Experimental Evaluation of Certain Pursuit and Evasion Schemes for Wheeled Mobile Robots
Pursuit-evasion games involving mobile robots provide an excellent platform to analyze the performance of pursuit and evasion strategies. Pursuit-evasion has received considerable attention from researchers in the past few decades due to its application to a broad spectrum of problems that arise in various domains such as defense research, robotics, computer games, drug delivery, cell biology, etc. Several methods have been introduced in the literature to compute the winning chances of a single pursuer or single evader in a two-player game. Over the past few decades, proportional navigation guidance (PNG) based methods have proved to be quite effective for the purpose of pursuit especially for missile navigation and target tracking. However, a performance comparison of these pursuer-centric strategies against recent evader-centric schemes has not been found in the literature, for wheeled mobile robot applications. With a view to understanding the performance of each of the evasion strategies against various pursuit strategies and vice versa, four different proportional navigation-based pursuit schemes have been evaluated against five evader-centric schemes and vice-versa for non-holonomic wheeled mobile robots. The pursuer′s strategies include three well-known schemes namely, augmented ideal proportional navigation guidance (AIPNG), modified AIPNG, angular acceleration guidance (AAG), and a recently introduced pursuer-centric scheme called anticipated trajectory-based proportional navigation guidance (ATPNG). Evader-centric schemes are classic evasion, random motion, optical-flow based evasion, Apollonius circle based evasion and another recently introduced evasion strategy called anticipated velocity based evasion. The performance of each of the pursuit methods was evaluated against five different evasion methods through hardware implementation. The performance was analyzed in terms of time of interception and the distance traveled by players. The working environment was obstacle-free and the maximum velocity of the pursuer was taken to be greater than that of the evader to conclude the game in finite time. It is concluded that ATPNG performs better than other PNG-based schemes, and the anticipated velocity based evasion scheme performs better than the other evasion schemes.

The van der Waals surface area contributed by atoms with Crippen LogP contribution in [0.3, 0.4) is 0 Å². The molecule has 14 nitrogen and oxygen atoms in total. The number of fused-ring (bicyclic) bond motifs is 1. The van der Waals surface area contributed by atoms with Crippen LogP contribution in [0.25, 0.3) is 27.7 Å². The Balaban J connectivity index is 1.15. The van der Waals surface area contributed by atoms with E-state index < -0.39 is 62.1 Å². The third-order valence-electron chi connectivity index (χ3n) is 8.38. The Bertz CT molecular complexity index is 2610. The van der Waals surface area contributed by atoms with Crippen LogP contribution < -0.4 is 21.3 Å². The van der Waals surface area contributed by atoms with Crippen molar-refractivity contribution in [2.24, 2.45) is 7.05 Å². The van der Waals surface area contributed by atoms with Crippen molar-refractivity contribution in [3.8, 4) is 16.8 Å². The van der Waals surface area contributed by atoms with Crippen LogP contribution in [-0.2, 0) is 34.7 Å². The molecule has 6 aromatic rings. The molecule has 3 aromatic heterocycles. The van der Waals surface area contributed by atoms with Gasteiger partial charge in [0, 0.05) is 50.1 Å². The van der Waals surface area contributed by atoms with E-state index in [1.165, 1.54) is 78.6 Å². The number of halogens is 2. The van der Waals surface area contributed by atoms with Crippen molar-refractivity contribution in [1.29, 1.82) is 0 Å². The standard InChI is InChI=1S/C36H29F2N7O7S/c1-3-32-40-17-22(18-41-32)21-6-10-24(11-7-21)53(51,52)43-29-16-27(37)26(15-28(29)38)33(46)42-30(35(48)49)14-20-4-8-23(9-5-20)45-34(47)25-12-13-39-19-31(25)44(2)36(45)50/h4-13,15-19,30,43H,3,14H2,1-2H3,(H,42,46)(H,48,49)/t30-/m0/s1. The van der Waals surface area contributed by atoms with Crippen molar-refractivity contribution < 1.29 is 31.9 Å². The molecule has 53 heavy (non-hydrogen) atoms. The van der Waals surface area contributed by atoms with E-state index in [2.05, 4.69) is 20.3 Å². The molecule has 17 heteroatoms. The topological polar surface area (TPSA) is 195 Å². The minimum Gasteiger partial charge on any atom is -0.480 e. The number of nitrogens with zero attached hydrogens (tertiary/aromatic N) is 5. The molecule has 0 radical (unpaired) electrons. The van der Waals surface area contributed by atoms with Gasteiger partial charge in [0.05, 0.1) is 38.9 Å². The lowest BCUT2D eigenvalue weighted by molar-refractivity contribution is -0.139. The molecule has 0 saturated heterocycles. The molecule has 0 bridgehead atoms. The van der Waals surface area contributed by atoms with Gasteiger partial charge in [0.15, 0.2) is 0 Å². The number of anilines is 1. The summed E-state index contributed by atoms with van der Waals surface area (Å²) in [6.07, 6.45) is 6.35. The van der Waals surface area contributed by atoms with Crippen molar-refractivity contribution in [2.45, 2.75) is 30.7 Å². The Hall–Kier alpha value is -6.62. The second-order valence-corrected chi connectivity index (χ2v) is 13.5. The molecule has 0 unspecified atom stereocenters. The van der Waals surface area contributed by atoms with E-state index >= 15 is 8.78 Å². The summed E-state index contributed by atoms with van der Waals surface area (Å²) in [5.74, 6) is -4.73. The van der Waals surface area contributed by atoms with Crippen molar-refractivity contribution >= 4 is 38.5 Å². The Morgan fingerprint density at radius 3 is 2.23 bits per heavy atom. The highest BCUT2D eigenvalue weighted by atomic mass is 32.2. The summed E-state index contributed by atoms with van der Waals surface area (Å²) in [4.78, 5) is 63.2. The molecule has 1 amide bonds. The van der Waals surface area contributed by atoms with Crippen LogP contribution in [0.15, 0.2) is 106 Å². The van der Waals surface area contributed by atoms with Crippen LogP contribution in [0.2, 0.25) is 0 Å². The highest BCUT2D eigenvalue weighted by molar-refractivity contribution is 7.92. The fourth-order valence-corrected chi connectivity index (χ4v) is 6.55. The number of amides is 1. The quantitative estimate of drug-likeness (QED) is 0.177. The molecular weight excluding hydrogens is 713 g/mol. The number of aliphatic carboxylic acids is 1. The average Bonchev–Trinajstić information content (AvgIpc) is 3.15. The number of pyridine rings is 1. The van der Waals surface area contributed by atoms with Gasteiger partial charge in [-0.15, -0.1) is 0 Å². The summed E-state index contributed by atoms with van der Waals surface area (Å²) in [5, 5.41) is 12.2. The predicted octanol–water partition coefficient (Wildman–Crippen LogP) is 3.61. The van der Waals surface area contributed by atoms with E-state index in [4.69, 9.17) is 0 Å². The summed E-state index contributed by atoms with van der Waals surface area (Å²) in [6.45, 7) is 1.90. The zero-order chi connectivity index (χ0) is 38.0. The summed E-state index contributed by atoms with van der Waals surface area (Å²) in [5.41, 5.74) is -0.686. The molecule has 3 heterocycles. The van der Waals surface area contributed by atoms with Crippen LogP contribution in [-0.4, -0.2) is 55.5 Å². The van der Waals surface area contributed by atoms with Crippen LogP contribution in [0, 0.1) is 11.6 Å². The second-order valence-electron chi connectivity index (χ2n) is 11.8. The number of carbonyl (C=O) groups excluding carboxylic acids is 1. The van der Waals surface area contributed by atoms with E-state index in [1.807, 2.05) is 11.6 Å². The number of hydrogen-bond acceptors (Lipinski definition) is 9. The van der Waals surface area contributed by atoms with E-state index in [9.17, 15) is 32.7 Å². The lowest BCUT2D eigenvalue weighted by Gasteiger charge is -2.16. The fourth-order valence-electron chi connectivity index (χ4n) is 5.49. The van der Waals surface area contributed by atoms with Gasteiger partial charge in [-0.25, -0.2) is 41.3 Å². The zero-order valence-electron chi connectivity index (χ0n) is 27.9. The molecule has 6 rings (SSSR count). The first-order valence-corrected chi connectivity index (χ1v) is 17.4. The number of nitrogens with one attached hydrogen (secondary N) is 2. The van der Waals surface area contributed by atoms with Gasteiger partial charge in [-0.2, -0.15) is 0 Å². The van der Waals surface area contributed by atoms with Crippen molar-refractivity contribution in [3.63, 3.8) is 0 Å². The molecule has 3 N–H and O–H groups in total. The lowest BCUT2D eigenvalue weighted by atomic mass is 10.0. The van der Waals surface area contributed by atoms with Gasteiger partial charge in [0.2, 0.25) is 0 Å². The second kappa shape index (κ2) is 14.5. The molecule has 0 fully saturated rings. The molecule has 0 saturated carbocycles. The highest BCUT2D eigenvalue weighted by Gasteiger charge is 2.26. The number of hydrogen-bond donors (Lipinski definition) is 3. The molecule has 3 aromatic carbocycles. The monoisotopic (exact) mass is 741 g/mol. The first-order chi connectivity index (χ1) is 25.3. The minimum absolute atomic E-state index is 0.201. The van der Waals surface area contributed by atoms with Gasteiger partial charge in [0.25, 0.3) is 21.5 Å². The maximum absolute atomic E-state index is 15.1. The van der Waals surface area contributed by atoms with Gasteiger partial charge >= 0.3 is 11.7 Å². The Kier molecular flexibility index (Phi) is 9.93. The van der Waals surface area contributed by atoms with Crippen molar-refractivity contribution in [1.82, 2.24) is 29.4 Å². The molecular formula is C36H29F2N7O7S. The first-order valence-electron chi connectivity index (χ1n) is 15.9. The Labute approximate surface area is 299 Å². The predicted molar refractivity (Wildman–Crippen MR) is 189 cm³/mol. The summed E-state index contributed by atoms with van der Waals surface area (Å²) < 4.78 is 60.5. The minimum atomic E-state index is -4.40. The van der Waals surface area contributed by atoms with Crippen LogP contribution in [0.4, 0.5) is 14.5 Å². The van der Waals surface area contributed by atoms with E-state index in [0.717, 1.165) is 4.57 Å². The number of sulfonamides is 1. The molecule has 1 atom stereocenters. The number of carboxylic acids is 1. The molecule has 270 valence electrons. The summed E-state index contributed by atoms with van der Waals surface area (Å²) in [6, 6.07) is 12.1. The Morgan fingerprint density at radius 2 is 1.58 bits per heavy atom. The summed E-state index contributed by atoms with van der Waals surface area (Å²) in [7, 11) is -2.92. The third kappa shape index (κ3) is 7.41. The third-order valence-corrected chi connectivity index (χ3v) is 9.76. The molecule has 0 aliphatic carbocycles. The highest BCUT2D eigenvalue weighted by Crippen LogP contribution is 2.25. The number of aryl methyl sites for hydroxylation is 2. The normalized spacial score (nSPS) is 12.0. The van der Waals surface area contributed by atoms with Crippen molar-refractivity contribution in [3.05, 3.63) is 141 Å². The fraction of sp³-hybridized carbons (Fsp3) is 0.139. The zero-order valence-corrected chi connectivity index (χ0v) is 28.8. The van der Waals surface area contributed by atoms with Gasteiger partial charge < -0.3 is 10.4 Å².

KeywordsPursuit-evasion wheeled mobile robot proportional navigation trajectory planning target interception
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